Coral reefs (again): A world without coral reefs is coming, probably much sooner than you think, according to ANU ecologist Roger Bradbury, who thinks the statement mentioned above is a form of collective denial. "It’s past time to tell the truth about the state of the world’s coral reefs, the nurseries of tropical coastal fish stocks. They have become zombie ecosystems, neither dead nor truly alive in any functional sense, and on a trajectory to collapse within a human generation."
Perverse incentives: Why the US Farm Bill just encourages more of the same mistake.
US Drought: the largest agricultural disaster area ever declared, covering more than half the lower 48. This US summer has been off the charts, but on our present trajectory even the hottest summers of the late 20thC will be cooler than the coolest summers of the mid-late 21stC in much of the inhabited world. And you don't want to know what the 22ndC then has in store, since if we get that far, warming is unlikely to stop there.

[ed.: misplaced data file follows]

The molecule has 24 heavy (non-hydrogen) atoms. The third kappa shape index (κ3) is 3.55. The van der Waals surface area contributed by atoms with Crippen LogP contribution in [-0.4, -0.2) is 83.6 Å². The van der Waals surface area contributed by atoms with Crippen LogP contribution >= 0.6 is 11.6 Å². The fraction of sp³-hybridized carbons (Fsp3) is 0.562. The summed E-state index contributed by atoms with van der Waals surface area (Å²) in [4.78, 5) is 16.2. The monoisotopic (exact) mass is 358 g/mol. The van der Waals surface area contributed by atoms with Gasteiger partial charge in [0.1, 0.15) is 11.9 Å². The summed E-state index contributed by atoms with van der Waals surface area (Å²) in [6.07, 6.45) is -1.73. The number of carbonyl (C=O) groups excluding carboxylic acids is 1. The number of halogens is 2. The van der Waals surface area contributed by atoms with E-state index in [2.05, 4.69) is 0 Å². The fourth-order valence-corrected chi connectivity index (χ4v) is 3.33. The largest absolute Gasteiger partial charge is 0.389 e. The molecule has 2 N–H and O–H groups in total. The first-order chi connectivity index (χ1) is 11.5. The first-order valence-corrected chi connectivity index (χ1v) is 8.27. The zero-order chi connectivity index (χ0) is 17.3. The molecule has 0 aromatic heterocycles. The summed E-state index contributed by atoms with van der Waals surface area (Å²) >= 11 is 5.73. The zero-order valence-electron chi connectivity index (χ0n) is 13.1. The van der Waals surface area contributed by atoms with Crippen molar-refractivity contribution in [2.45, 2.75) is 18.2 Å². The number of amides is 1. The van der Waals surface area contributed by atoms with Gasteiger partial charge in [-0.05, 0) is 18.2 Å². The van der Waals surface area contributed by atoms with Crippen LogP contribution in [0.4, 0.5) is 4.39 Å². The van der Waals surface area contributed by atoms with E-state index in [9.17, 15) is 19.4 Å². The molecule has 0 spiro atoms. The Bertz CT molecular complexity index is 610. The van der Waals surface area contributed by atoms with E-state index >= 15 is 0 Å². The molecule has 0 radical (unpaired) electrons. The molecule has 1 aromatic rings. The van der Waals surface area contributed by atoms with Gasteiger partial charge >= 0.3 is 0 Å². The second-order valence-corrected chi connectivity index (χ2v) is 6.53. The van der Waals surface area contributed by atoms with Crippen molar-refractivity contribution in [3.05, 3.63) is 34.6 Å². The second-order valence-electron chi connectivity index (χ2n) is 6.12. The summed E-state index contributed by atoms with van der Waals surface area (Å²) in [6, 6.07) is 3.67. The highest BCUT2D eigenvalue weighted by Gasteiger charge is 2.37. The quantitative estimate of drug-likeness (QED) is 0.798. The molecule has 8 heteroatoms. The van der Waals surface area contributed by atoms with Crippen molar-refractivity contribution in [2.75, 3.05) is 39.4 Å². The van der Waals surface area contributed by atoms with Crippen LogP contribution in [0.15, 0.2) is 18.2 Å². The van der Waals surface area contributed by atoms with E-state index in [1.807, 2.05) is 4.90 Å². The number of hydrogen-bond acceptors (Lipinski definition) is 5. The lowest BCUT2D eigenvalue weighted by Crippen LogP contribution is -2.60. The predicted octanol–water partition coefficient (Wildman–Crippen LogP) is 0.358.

Chernobyl: It's not over yet. Half the exclusion zone around Chernobyl is forest, mainly highly flammable pine forest, radioactive flammable pine forest. A major fire could send radioactive particules high into the atmosphere and across much of Europe. Again.
UK floods: It didn't take much foresight to see that cutting the budget for flood defences was not a smart move in a nation predicted to get wetter. And the victims are not confined to dwellers in low-lying houses.
Australia in denial: Joe Romm's popular climate blog highlights the precarious position of Australian climate policy, where the tiny baby steps so far made could soon be undone. From one perspective, the current climate legislation might actually be functioning as a distraction, given its lack of ambition yet the tepidness of popular support for anything stronger. But I suspect that the repeal of the legislation would only shift public opinion further into the sand.